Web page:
In his State of the Union Address, President Obama pledged to both take executive action wherever he can and work with Congress to increase opportunity for all Americans. Consistent with that pledge, the President will continue to work with Congress to finish the job to raise the minimum wage for all Americans and pass the Harkin-Miller bill so that all workers can be paid at least a $10.10 minimum wage.
Details of the Executive Order
Ø The Executive Order will raise the minimum wage to $10.10 effective for new contracts beginning January 1, 2015. The higher wage will apply to new contracts and replacements for expiring contracts. Boosting wages will lower turnover and absenteeism, and increase morale and productivity overall. Raising wages for those at the bottom will improve the quality and efficiency of services provided to the government.
Ø Benefits hundreds of thousands of hardworking Americans. There are hundreds of thousands of people working under contracts with the federal government to provide services or construction who are currently making less than $10.10 an hour. Some examples of the hardworking people who would see their wages go up under this Executive Order include nursing assistants providing care to our veterans at nursing homes, concessions workers in National Parks, people serving food to our troops, and individuals with disabilities working to maintain the grounds on military bases.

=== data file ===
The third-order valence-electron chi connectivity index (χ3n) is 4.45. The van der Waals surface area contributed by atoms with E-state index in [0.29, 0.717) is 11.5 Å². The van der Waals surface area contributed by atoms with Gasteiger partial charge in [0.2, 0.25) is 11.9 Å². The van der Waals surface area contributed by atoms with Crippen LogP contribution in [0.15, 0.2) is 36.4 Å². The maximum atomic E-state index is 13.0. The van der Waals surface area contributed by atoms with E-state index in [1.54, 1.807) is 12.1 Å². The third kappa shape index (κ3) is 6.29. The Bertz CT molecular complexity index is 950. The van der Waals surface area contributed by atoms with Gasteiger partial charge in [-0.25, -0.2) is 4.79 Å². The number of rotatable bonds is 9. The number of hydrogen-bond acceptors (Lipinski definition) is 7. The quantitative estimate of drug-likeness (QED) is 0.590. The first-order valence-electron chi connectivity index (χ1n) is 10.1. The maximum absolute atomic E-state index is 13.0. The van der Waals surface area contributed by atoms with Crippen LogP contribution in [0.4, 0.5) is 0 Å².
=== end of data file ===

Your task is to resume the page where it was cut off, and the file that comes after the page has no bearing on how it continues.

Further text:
Ø Includes an increase in the tipped minimum wage. This executive order also includes provisions to make sure that tipped workers earn at least $10.10 overall, through a combination of tips and an employer contribution. Employers are currently required to pay a minimum base wage of $2.13 per hour, a base that has remained unchanged for over twenty years, and if a worker’s tips do not add up to the minimum wage, the employer must make up the difference. Under the Executive Order, employers are required to ensure that tipped workers earn at least $10.10 an hour. The Executive Order requires that employers pay a minimum base wage of $4.90 for new contracts and replacements for expiring contracts put out for bid after January 1, 2015. That amount increases by 95 cents per year until it reaches 70 percent of the regular minimum wage, and if a worker’s tips do not add up to at least $10.10, the employer will be required to pay the difference.